About a year and a half ago, Mothers’ Day 2011 to be exact, I was having a lovely brunch with AO and his family in Milwaukee. The conversation was light and fun and everyone was in a great mood. Apropos of nada, one of AO’s cousins, who was seated next to me, declared, “Cheers is really funny show.” I nearly spit out my coffee. Cousin turns to me and says, “It is.” I pulled myself together and nearly said, “Duh,” but I think I managed to stammer something more polite, like, “I agree.” Turns out, though, I hadn’t really realized how much younger than I this lovely cousin is. She didn’t grow up with the show like I had; she had not previously been exposed to it. So, she was coming late to the party. Nevertheless, she quickly realized how awesome the party was.
AO has had us watching episodes of Cheers lately – we started with the pilot – and it really is just as hilarious today as it was back in 1982. Ok, I admit I don’t really remember watching it in 1982, but I do remember watching a whole lot of Cheers growing up. The show aired from 1982 until 1993 so, for me, that was from second grade until my senior year of high school. I literally did grow up with the show.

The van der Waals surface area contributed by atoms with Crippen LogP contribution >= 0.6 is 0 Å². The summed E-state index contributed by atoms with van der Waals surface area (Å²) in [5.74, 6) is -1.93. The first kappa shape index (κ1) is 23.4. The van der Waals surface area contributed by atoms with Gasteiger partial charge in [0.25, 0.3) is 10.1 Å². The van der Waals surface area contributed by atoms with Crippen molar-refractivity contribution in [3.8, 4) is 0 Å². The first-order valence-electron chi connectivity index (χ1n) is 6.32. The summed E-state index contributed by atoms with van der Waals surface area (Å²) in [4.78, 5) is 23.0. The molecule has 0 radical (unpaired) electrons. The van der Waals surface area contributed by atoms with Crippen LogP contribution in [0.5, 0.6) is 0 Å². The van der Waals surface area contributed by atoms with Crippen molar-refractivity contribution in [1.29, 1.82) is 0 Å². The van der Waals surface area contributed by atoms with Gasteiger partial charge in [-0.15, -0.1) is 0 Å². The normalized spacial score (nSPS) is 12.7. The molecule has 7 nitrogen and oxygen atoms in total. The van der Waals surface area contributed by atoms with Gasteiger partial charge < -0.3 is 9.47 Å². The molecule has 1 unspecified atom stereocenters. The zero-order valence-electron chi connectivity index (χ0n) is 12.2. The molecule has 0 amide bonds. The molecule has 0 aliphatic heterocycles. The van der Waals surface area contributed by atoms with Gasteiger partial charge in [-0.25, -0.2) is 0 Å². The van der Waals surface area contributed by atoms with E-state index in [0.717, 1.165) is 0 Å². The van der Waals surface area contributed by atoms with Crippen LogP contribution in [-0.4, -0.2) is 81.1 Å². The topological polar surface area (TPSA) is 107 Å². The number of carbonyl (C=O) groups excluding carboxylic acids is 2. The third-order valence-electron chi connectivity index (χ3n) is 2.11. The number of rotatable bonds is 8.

Not too long ago, the GAOOG did some work for James Burrows (Nathan v. Nurture, which sadly did not get off the ground) and I immediately thought of Cheers. The show really left an indelible imprint on my mind. Not surprisingly, pretty much everyone else feels the same way. There are lots of gems in this article (done conversation-style), but one of my favorites is this:
Kurt Vonnegut (from a 1991 interview): I would rather have written Cheers than anything I’ve written.
Also, this gem (the first two parts are noteworthy, but the last one is pretty hilarious):
Shawn Ryan: I don’t get a sense that Cheers is revered the way it should be by [younger viewers]. Seinfeld andFriends and The Simpsons are probably that generation’s touchstones. In my mind, it’s a show that should always, always, always be in the pantheon. But can it ever mean to future generations what it meant to us? When something changes TV, it’s hard to look back on it, decades later, and appreciate that change.
Casey: David [Isaacs] teaches a writing class down at USC, and I speak at his class each semester. For a lot of kids, Cheers isn’t even on their radar.
Staley: I have a son who’s almost 19, and I don’t think he’s ever seen an episode. He asked me recently if it was in black and white. It was like, “Jesus Christ.”